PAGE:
By Michael Millar
Date: Wednesday 11 Jul 2012
State austerity plans could lead to four-and-a-half million more people losing their jobs in the Eurozone by 2016, according to the International Labour Organisation (ILO).
The ILO, a United Nations agency responsible for overseeing international labour standards, said unemployment in the Eurozone could reach almost 22m over the next four years, up from 17.4m, unless policies "change course in a concerted manner".
Many countries in the Eurozone are pursuing tough austerity plans to reduce their deficits and put themselves on a sounder financial footing.
However, fierce political battles are being fought over whether more spending would be a better short-term way to get economies growing again.
The ILO said that if states didn't switch focus to more pro-growth measures by increasing investment then the economic crisis would deepen and an employment recovery would never take off.
ILO figures show unemployment has risen in more than half of the Eurozones 17 countries since 2010 and over 3m youths aged 15-24 are unemployed.
More than one third of working-age people in the Eurozone are either unemployed or excluded from the labour market, and long-term unemployment is on the rise, it added.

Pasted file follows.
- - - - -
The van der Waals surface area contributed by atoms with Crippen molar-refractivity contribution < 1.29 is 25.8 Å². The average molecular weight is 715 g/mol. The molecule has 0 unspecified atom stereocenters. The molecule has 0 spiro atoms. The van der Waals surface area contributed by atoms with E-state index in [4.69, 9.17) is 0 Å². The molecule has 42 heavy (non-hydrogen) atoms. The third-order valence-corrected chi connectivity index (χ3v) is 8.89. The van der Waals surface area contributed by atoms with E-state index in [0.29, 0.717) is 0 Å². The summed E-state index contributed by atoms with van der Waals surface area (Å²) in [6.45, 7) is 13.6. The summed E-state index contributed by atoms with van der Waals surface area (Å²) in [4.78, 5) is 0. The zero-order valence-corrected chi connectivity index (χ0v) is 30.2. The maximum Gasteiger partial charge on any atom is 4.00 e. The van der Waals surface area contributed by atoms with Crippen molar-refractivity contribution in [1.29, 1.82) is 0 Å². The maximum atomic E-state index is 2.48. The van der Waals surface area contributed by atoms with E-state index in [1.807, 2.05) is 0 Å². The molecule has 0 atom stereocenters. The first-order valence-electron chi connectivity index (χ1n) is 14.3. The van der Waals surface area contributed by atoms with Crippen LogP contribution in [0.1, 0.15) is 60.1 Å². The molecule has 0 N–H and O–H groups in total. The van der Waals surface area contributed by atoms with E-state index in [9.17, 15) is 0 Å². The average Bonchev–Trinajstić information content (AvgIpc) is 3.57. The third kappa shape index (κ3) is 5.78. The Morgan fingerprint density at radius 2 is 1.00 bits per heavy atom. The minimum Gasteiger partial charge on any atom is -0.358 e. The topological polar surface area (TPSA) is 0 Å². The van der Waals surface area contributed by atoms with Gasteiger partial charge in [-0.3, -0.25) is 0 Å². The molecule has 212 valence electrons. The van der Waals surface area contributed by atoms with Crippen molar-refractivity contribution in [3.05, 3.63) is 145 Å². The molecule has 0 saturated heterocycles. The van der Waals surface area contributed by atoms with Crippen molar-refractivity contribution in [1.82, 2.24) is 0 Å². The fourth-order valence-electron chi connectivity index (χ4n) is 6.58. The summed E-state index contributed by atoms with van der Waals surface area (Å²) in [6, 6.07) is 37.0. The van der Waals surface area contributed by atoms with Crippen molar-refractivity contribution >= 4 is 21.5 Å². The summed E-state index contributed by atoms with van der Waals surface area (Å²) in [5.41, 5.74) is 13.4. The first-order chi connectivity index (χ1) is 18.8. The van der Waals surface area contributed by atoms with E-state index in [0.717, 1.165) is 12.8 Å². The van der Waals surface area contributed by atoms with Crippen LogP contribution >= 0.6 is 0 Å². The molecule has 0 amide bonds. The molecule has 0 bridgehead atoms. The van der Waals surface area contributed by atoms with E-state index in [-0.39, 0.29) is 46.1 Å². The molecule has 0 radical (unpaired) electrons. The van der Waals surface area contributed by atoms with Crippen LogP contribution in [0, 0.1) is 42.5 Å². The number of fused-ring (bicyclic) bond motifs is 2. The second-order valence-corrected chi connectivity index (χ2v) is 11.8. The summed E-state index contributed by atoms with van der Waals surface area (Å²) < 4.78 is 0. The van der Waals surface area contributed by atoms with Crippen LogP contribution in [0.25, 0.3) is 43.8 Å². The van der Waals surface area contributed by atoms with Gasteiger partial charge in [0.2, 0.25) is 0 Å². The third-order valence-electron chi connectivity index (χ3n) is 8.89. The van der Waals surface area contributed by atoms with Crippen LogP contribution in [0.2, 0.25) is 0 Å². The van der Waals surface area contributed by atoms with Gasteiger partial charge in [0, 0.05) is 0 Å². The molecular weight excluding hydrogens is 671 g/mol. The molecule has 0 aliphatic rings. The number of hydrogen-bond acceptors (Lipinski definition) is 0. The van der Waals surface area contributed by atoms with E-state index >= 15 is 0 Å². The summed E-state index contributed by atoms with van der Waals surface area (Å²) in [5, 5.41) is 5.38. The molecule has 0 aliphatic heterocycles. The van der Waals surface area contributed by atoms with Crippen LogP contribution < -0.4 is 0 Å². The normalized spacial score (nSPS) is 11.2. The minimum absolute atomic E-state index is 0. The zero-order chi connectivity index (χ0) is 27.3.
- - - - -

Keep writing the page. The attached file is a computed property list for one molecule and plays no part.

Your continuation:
"According to the report, austerity has resulted in weaker economic growth and a worsening of banks’ balance sheets, leading to a further contraction of credit, and consequently lower investment and more job losses," the ILO said.
"It highlights the problem that Eurozone economies where unemployment is growing have dwindling resources to help jobseekers."
The ILO set out a plan to escape what it calls the "austerity trap".
- Making help for the financial system conditional on banks resuming credit to small firms
- Making shareholders pay for bailouts, reducing the need for taxpayers money or further austerity measures
- Providing investment and support for jobseekers, especially for young workers
- Income in different Eurozone countries is changed to match worker productivity
"Without a prompt policy turn to regain the trust and support of workers and enterprises, it will be difficult to implement the reforms necessary to put the Eurozone back on a path of stability and growth,” said Raymond Torres, head of the ILO’s International Institute for Labour Studies and author of the report.
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